Back to the Futura by Ted Burnell

IMG_0625.JPG

In this era of excellent reviews of all the newest “latest and greatest” surfskis to hit the market, I think it’s time to take a step back, in time.   I recently used the Mr. Fusion unit I had installed on my Ford Explorer (easier to find than a DeLorean) and went back to 1995 and picked up a brand new Futura Carrera.  I would like to share this time travel experience with you here.

My good friend and my OC-2 Chattajack partner Jason Hjelseth recently contacted me about a Futura Carrera he found on the interwebs. It looked to be in perfect condition and the price was less than a new paddle.   My first two skis were Futuras.  My first was a yellow Futura C-4 (Big Bird), and the second was a pastel purple Futura Blade (Barney).  I had moved from these workhorse beasts to a Think Uno Max, Think Ion and Think Evo II.  But I have a weak spot for the old Futura skis.  When I saw the price and condition on this ski I just had to go get it.

This boat was in a retirement community in  Florida, an eleven hour drive from my Tennessee home, but I was going to be in the area visiting family anyway.  Trust me; going into a Florida retirement community was going back in time, they haven’t changed since I visited my grandparents back in the 70s.

IMG_0631.JPG

This background on this ski was an all too common story found with older skis.  Guy buys it new, never really fits in it, and puts it in a garage thinking he’ll lose weight.   Twenty two years later there’s still a new condition ski sitting in his garage along with every other ski and kayak he’s had in that time.   

We pulled it out in the sun and inspected it.   There was slight corrosion on the stainless rudder cables and slightly pitted aluminum pedals.  The hull is perfect.  Not a scratch.  Nada.  The top deck is nearly perfect except a couple of minor nicks in the seat area repaired with little dots of epoxy.  So this like new boat is on my car and heads out of the trailer park and into 2017, an era where skis are shaped like torpedoes and feel like they are made of egg shell.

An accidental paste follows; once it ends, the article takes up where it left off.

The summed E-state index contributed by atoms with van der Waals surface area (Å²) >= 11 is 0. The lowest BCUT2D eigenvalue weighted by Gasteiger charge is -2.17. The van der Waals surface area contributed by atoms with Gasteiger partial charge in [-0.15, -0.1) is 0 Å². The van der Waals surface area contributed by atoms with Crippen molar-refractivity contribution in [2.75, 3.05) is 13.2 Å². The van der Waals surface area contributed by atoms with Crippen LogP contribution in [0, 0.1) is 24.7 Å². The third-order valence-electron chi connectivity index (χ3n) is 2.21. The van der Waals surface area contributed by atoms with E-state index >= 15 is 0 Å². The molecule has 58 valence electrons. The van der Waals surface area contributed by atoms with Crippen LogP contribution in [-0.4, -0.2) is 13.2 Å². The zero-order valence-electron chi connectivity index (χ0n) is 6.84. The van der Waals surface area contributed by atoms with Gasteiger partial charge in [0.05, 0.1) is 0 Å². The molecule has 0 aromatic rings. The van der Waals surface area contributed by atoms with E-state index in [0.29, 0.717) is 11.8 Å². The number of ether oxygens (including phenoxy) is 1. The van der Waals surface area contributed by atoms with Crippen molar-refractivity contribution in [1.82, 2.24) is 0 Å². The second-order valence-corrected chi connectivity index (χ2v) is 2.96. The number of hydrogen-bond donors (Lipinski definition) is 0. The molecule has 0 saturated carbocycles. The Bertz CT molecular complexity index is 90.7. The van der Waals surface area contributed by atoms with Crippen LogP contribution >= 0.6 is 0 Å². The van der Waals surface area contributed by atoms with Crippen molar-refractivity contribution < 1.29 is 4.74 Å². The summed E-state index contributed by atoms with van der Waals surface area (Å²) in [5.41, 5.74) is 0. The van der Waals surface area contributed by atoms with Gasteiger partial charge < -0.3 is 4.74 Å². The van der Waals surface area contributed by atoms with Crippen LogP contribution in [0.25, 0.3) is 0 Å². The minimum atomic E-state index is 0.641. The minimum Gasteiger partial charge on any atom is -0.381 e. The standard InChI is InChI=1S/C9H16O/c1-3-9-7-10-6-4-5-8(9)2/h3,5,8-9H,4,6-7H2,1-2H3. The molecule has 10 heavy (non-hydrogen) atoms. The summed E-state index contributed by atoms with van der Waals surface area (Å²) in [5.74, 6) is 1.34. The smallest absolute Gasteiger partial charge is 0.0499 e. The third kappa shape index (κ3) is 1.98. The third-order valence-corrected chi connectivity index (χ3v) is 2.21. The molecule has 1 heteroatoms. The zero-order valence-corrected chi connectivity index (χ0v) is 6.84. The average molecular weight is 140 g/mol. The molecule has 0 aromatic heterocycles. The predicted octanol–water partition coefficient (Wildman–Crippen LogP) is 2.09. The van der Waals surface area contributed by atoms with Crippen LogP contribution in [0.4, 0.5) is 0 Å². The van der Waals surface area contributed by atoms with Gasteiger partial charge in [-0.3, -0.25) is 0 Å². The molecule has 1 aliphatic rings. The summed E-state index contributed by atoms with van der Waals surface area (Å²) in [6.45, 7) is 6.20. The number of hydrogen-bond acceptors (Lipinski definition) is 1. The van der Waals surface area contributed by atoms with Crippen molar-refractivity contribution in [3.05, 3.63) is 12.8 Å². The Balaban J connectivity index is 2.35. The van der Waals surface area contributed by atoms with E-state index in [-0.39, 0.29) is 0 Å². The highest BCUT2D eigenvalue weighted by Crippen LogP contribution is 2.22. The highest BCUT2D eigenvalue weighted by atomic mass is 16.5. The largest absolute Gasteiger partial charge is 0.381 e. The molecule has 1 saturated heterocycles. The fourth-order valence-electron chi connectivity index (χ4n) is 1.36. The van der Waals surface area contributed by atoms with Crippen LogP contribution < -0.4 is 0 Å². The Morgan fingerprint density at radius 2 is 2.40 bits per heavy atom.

Loading this boat on and off the car is an undertaking.   This ski is a glass layup, and the owner stated that it’s 39 pounds.   If it is 39 pounds, then a moose only weighs 39 pounds.   If you have a boat like this and there is no one helping load it in the V-rack, you’ll really be happy about the powerlifting you’ve been doing in the off season.

The Carrera was an intermediate boat, at 20 inches wide and ~19 feet long; similar to the current Epic V8 Pro®.  Like all Futuras that I have ever encountered, it has a kick up rudder.  This particular specimen has NO outfitting which adds to its fresh, out-of-the box feel.  No deck bungees, no hatches, no glued-in seat padding.   Curiously, it has no drain plug.  Like my previous Futuras, it does have a small breather hole drilled at the very bow in the deck.    Since this is the wettest area of the ski, I always found that placement rather curious.   I will be plugging it and adding a breather higher on the foredeck.  

I managed to get the ski out in flat conditions on Thanksgiving morning for a five mile paddle.  This was a bit of advance penance for the wanton gluttony that was to follow.  I was on the intercoastal waterway near Sebastian, Florida, but in the early morning it was like glass with no cruisers turning up wakes.